A person can show his religion as much in measuring onions as he can in singing Glory Hallelujah.
A walk to the end of her street provides a view of an Amish neighbor’s farm. The Lady of-the-House likes to view the progress of their large gardens. They are a big family - generations living together - and use their land (with big horses) in a big way. Agriculture is their livelihood. The Lady-of-the-House keeps a couple organic tomato plants, a few zucchini, a handful of bell peppers and an assortment of herbs in and around the flowers. She is rewarded with the gift of growing things – even if in a small way.
Chapter Two of Lessons at Blackberry Inn begins with:
Emma’s garden was overflowing with a bumper crop of tomatoes. Ripe tomatoes of all sizes filled every spare bowl, bucket, and nook of the kitchen. We skinned, boiled, and strained these “love apples,” as they were once called, for most of the morning. Perspiration beaded on our faces as the heat in the kitchen rose. The windows let in too little breeze to cool our brows.
The Lady-of-the-House admires the frugal canning activity of a friend - especially when she receives a jar as a gift. Her friend preserves nature’s bounty like her storybook characters. All summer as each fruit (Is the tomato a fruit?) meets its time of ripeness, she puts a carefully chosen recipe to work, turning it into sparkling bottles of delicious preserves for her family.
In this photograph, taken last month by the Man-of-the-House, one enterprising mother’s bottles are for sale.
Like her character Carol, the Lady-of-the House is fabulously fond a ripe tomato. Can you tell?
Next [Emma] sliced some bread and the biggest reddest tomatoes that had been set aside for our tomato sandwiches. One thick slice made a perfect sandwich. Piling the hot corn, buttered and salted, and the sandwiches on plates, we joined the children outside to eat.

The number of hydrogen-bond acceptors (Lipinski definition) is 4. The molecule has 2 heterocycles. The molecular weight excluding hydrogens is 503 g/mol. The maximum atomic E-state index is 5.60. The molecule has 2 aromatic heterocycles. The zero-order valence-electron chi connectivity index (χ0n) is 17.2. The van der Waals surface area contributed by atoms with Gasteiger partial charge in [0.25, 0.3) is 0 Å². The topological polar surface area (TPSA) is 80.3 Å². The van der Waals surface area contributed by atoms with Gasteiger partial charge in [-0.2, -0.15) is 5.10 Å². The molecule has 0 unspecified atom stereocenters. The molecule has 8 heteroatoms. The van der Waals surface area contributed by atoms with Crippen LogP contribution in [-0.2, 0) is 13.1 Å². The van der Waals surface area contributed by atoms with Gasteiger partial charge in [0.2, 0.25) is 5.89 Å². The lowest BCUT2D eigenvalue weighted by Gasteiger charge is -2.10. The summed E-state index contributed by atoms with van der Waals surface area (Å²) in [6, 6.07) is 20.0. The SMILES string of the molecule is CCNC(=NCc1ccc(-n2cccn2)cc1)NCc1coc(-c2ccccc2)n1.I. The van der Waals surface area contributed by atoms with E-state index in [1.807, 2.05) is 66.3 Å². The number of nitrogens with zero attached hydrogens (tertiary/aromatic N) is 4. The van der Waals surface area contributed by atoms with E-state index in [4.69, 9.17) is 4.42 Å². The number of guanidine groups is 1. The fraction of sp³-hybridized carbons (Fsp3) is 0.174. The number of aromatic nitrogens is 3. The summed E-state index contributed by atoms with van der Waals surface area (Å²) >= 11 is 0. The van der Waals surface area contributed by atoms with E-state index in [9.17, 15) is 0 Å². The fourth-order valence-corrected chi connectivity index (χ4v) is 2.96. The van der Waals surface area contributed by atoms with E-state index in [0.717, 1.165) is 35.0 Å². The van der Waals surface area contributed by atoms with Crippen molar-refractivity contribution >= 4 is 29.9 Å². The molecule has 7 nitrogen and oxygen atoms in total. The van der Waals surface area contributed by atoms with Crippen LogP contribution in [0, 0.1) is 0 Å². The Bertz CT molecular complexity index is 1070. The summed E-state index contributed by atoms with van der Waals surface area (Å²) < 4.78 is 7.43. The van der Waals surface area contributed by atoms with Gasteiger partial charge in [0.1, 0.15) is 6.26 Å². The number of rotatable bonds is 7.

“Nothing is redder than a ripe tomato,” I said after a juicy swallow.
“I think the tomato sandwich is my favorite,” said Emma.
In August tomatoes big and small hold a place of beauty and taste for the Lady-of-the-House. These three ripe, organic, crimson beauties were purchased at a farm stand. They are grown in a large greenhouse that seems an acre in length.
This summer she only grows grape tomatoes. Two plants are providing an on going supply.
Grape tomatoes are just the right size for snacking on like grapes, cutting in half to add to an olive-and-basil pasta salad, or for dotting a broccoli quiche.
Sometimes the Lady-of-the-House will make a tidy breakfast quiche or two a day ahead when overnight company is anticipated (like today).
When newly married, she used to dream of her ideal herb garden - an expansive Colonial garden divided by a pebbled footpath, housed inside a quaint picket fence, with a gate that closed on its own by a weighted chord – in historical style. Out her kitchen door are a few fragrant herbs – not a museum garden. But she is satisfied.
Like the thyme some are in pots.
Like the oregano some are tucked in among the flowers.
She is happy - although the broken pot of sweet basil is too shabby to be chic.
Do you see the china teacup among the tall daisies? It is secured on a copper pipe. When this whimsical ornament fills with rainwater thirsty flying creatures visit it. It seems to have the added benefit of being an unsuspecting Japanese beetle trap. (More beetles – not pictured- met their demise inside the cup).
She bought her garden cup at Main Street Manor B & B in Flemington, New Jersey. Donna’s father makes them. Donna more charitably keeps birdseed in hers.
The garden teacup is a little touch but it makes a difference to the Lady-of-the-House. When she spies it through her front window or passes it when walking to the mailbox she is reminded to “sit for a bit.”
Sometimes she feels silly when she compares big things to her little things. Then she remembers that little things have a place, too, because they can make a big difference.
Importantly, little kindnesses, little gestures, little courtesies, tact and attentiveness, in relationships, make a big difference in the atmosphere of home. We cannot know which big things - or which of the myriad of little things we mothers do - will have the most meaningful or lasting affect. Never mind. Day-by-day, in good faith we “measure our onions” in our work and in our relationships - to God’s glory. And entrust Him with the outcome.
Benjamin West, “The Father of American Painting,” the 10th child in a Quaker family said, “A kiss from my mother made me a painter.”
I marvel at his tribute.
Until next time,